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Designing for a Not So Flat World

Designing for a Not So Flat World

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Published by Uday Dandavate
Balancing regional realities with Glocal aspirations will lead to global solutions.
Balancing regional realities with Glocal aspirations will lead to global solutions.

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Categories:Topics, Art & Design
Published by: Uday Dandavate on Nov 29, 2010
Copyright:Attribution Non-commercial

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02/20/2012

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Desinin or a not so lat wor
 
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Designing for a
 Not So
Flat World
Uday Dandavate,
April 9
th
, 2007
1.1 Globalization
Discussions about globalization, especially the human and cultural issues,have polarized the world into pro- and anti-globalization camps. VandanaSiva, a leading environmentalist, suggests a new world view of globalization based on abundance and sharing, diversity and decentralization, and respectand dignity for all beings. This is where designers have the opportunity to play evangelists in the everyday lives of people living in different parts of the global economy.Due to the advent of information-revolution and ease of travel, people arefeeling the effects of globalization in every sphere of their lives.Globalization is changing the way people think and what they desire. It isleading them towards a drastic break from their erstwhile ways of living.Therefore, it is important to understand the extent to which people areembracing the changes occurring in their environment and the aspects of their past they would like to retain.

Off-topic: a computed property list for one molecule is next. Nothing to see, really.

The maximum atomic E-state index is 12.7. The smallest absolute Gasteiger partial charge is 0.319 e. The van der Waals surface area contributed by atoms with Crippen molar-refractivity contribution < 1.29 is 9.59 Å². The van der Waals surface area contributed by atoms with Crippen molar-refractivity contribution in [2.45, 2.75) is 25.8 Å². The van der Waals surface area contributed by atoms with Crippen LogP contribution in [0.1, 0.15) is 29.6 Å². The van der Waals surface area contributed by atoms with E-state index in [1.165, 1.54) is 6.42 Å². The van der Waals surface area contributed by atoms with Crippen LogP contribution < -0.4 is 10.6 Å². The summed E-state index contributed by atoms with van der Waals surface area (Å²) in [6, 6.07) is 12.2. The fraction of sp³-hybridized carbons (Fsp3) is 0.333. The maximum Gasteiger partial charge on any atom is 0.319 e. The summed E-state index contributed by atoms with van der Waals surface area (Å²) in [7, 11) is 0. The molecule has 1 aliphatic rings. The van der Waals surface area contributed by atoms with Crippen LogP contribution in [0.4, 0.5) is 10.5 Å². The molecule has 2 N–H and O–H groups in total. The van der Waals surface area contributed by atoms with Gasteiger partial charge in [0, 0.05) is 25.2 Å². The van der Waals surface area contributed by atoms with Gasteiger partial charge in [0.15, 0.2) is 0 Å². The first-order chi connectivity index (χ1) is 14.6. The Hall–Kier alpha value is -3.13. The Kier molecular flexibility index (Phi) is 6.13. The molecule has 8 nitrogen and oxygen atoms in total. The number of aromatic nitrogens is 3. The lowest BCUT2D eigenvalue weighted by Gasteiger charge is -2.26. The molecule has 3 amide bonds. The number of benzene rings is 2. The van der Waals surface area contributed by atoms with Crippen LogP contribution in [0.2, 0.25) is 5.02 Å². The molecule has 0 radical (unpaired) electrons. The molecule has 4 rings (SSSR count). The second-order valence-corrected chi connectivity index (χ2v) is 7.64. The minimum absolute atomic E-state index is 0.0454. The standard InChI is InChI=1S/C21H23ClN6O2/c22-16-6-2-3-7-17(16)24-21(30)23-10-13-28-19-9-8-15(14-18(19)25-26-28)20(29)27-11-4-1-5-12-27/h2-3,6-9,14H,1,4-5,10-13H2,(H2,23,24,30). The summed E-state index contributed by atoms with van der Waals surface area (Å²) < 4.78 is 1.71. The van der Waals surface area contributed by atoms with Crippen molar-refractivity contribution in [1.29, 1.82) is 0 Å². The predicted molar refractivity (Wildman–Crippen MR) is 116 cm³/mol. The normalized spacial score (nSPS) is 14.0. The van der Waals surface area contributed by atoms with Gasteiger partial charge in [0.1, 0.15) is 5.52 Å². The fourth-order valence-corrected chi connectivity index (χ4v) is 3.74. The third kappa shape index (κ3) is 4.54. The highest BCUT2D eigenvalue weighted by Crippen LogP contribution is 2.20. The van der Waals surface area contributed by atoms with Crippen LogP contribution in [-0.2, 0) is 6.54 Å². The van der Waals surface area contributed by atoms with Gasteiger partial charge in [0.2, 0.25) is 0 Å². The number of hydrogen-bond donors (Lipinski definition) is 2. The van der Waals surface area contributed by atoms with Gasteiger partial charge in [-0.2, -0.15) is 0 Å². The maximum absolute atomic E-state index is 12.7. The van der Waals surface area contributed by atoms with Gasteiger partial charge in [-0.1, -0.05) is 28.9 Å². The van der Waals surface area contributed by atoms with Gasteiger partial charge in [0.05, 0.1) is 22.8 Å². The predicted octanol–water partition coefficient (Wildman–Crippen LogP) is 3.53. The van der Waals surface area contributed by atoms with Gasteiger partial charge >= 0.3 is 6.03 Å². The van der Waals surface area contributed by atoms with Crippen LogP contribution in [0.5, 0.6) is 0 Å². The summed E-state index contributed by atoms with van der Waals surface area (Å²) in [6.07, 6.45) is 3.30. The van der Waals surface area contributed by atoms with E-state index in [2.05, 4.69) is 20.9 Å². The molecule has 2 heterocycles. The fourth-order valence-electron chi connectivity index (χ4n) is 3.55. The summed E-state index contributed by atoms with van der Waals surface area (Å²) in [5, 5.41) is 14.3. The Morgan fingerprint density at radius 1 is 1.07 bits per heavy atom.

1.2 Global Design
The effects of globalization have profound implications for designers whohave made a shift from egocentric design to empathic design. Whileegocentric design was more about a designer’s expression and his/her desireto change the world, empathic design is more about being sensitive to theneeds and aspirations of everyday people. In egocentric design, the
 
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minimalist tradition dictated the outputs of mainstream designers worldwide.Any deviation from the minimalist design tradition has been deemed more asa rebellious expression (
e.g.,
Memphis) or as an attempt to “inspire
avant  garde
design through provoking innovation and discussion” (
e.g.,
in DroogDesign). On the other hand, the outputs of empathic design have stemmedfrom traditions, culture, and local knowledge.Designers who aspire to design for unfamiliar or emerging markets have notadequately understood the importance of cross-cultural or local influenceson people’s choices. Design outputs, especially those developed for unfamiliar markets, need to incorporate local concepts, traditions, andexpressions. Additionally, new lifestyles that are emerging out of the fusionof cross-cultural influences pose even greater challenges and opportunitiesfor designers.It appears that designers can take their skills to new markets and transform people’s lives using a magic wand of “design.” Some people even think thatthe savages from the emerging economies, who were left behind in the fast pace of modernization, could use some help from the world that istechnologically, economically, and intellectually advanced. The truth,however, is different. With the enhanced access to new markets, designerswill be increasingly designing for people they do not know. In this context,designers need tools to first familiarize themselves with the inhabitants of the emerging global village and map the global mindsets.
1.3 Global Village

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